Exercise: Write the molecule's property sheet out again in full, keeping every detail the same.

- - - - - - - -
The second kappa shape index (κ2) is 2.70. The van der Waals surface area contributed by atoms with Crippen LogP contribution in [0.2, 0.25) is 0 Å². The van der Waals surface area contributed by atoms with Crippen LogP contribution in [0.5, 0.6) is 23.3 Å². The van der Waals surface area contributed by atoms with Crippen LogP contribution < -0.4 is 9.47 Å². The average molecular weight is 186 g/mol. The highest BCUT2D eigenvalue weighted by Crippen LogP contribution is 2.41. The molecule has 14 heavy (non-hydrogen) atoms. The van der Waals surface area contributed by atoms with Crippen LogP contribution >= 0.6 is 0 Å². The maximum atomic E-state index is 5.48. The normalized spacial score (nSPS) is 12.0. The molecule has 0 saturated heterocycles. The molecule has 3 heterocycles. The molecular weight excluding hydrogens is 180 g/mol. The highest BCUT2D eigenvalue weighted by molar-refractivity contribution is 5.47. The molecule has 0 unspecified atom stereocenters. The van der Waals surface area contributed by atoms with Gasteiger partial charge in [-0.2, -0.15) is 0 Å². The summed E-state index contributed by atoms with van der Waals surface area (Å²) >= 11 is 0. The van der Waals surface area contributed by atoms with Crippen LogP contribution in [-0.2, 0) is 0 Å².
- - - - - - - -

The second kappa shape index (κ2) is 2.70. The van der Waals surface area contributed by atoms with Crippen LogP contribution in [0.2, 0.25) is 0 Å². The van der Waals surface area contributed by atoms with Crippen LogP contribution in [0.5, 0.6) is 23.3 Å². The van der Waals surface area contributed by atoms with Crippen LogP contribution < -0.4 is 9.47 Å². The average molecular weight is 186 g/mol. The highest BCUT2D eigenvalue weighted by Crippen LogP contribution is 2.41. The molecule has 14 heavy (non-hydrogen) atoms. The van der Waals surface area contributed by atoms with Crippen LogP contribution >= 0.6 is 0 Å². The maximum atomic E-state index is 5.48. The normalized spacial score (nSPS) is 12.0. The molecule has 0 saturated heterocycles. The molecule has 3 heterocycles. The molecular weight excluding hydrogens is 180 g/mol. The highest BCUT2D eigenvalue weighted by molar-refractivity contribution is 5.47. The molecule has 0 unspecified atom stereocenters. The van der Waals surface area contributed by atoms with Gasteiger partial charge in [-0.2, -0.15) is 0 Å². The summed E-state index contributed by atoms with van der Waals surface area (Å²) >= 11 is 0. The van der Waals surface area contributed by atoms with Crippen LogP contribution in [-0.2, 0) is 0 Å².